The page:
Yesterday, Swedish Luxury carmaker, Volvo and Leading ride-hailing firm, Uber, presented a jointly developed self-driving XC90 which is now production ready. The car is now capable of driving by itself and is the result of the joint engineering agreement and strategic collaboration between the 2 companies. Uber and Volvo Cars entered this joint agreement in 2016 and have since developed several prototypes aimed at accelerating the companies’ self-driving capabilities. The Volvo XC90 SUV is now the first production car in combination with Uber’s self-driving system that is fully capable of driving itself.
This autonomous drive-ready production vehicle includes several back-up systems for both steering and braking functions, as well as a battery back-up generator. So, in case of any system failures, the back-up system is designed to immediately act on bringing the car to a halt. In addition to Volvo’s built-in back-up systems, an array of sensors at the top and on the exterior of the vehicle are specially designed for Uber’s self-driving system to safely operate and manoeuvre in an urban environment. The XC90 base vehicle is also equipped with key safety features that allow Uber to easily install its own self-driving system, thus enabling the possibility of future deployment of self-driving cars in Uber’s autonomous ridesharing network.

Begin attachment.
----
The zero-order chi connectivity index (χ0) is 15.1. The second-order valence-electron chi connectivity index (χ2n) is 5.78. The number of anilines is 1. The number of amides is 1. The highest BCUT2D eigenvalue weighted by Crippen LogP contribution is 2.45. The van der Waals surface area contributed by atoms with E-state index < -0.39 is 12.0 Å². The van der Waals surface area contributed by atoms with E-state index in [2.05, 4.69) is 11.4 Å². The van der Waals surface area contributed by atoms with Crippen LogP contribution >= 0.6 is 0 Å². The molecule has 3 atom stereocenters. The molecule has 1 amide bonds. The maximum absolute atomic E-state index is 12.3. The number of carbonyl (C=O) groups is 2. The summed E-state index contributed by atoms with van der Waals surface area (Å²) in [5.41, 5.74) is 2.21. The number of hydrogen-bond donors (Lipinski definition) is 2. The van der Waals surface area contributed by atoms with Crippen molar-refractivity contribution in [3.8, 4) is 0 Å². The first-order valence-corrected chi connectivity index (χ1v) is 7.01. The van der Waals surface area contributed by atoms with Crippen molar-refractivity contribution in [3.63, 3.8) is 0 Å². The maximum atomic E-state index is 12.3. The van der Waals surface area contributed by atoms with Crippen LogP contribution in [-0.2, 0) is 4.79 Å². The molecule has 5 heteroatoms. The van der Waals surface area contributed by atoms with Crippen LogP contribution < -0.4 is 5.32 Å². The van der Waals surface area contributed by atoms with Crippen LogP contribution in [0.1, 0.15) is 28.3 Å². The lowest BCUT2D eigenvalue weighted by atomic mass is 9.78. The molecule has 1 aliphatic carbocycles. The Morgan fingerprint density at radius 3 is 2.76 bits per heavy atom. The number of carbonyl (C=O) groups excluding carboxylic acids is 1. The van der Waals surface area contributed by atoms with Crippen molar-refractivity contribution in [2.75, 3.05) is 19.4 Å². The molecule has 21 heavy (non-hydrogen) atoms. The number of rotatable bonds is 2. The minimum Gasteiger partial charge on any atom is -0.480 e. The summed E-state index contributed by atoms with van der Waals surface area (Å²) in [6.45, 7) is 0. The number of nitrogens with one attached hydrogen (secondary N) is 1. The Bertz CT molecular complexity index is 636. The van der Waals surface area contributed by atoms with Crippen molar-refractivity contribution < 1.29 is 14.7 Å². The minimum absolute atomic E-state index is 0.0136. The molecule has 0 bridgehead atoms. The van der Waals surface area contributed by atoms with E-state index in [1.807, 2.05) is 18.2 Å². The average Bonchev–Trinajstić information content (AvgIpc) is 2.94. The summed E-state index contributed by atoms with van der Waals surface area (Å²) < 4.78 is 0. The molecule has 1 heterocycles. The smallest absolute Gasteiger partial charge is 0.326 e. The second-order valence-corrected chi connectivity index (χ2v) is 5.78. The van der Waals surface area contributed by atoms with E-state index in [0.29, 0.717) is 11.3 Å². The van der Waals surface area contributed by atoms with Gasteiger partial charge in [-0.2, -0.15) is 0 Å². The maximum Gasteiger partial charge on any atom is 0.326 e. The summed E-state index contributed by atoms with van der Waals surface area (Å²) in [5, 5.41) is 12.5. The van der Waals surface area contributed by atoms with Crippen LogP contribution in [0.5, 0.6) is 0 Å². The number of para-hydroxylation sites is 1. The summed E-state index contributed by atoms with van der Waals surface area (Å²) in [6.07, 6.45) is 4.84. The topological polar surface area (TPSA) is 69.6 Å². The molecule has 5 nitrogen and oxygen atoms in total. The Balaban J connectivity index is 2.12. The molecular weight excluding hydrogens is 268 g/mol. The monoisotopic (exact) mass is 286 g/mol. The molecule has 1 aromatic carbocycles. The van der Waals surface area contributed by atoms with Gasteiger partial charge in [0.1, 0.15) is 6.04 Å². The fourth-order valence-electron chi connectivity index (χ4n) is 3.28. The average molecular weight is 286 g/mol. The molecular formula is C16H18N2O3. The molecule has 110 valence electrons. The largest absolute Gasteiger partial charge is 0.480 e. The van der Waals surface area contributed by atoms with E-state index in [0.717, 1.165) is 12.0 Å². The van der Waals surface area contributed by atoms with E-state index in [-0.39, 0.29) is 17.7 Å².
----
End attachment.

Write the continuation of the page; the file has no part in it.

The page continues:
The autonomous drive-capable production vehicle revealed today is a part of Volvo Cars’ 2016 commercial agreement with Uber for the delivery of thousands of autonomous drive-ready base cars in the next few years. When paired with Volvo’s vehicle platform, Uber’s self-driving system may one day allow for a safe and reliable journey. Volvo Cars also plan to use a similar autonomous vehicle concept for the introduction of its own future autonomous cars by the early 2020s. These new technologies will be introduced on the next generation of Volvo models based on the SPA2 vehicle architecture and will include features designed to enable unsupervised autonomous drive in clearly designated areas such as highways and ring roads.
“We believe autonomous drive technology will allow us to further improve safety, the foundation of our company,” said Håkan Samuelsson, president and chief executive of Volvo Cars. “By the middle of the next decade, we expect one-third of all cars we sell to be fully autonomous. Our agreement with Uber underlines our ambition to be the supplier of choice to the world’s leading ride-hailing companies.”
“Working in close cooperation with companies like Volvo is a key ingredient to effectively building a safe, scalable, self-driving fleet,” said Eric Meyhofer, CEO of Uber Advanced Technologies Group. “Volvo has long been known for its commitment to safety, which is the cornerstone of their newest production-ready self-driving base vehicle. When paired with our self-driving technology, this vehicle will be a key ingredient in Uber’s autonomous product suite.”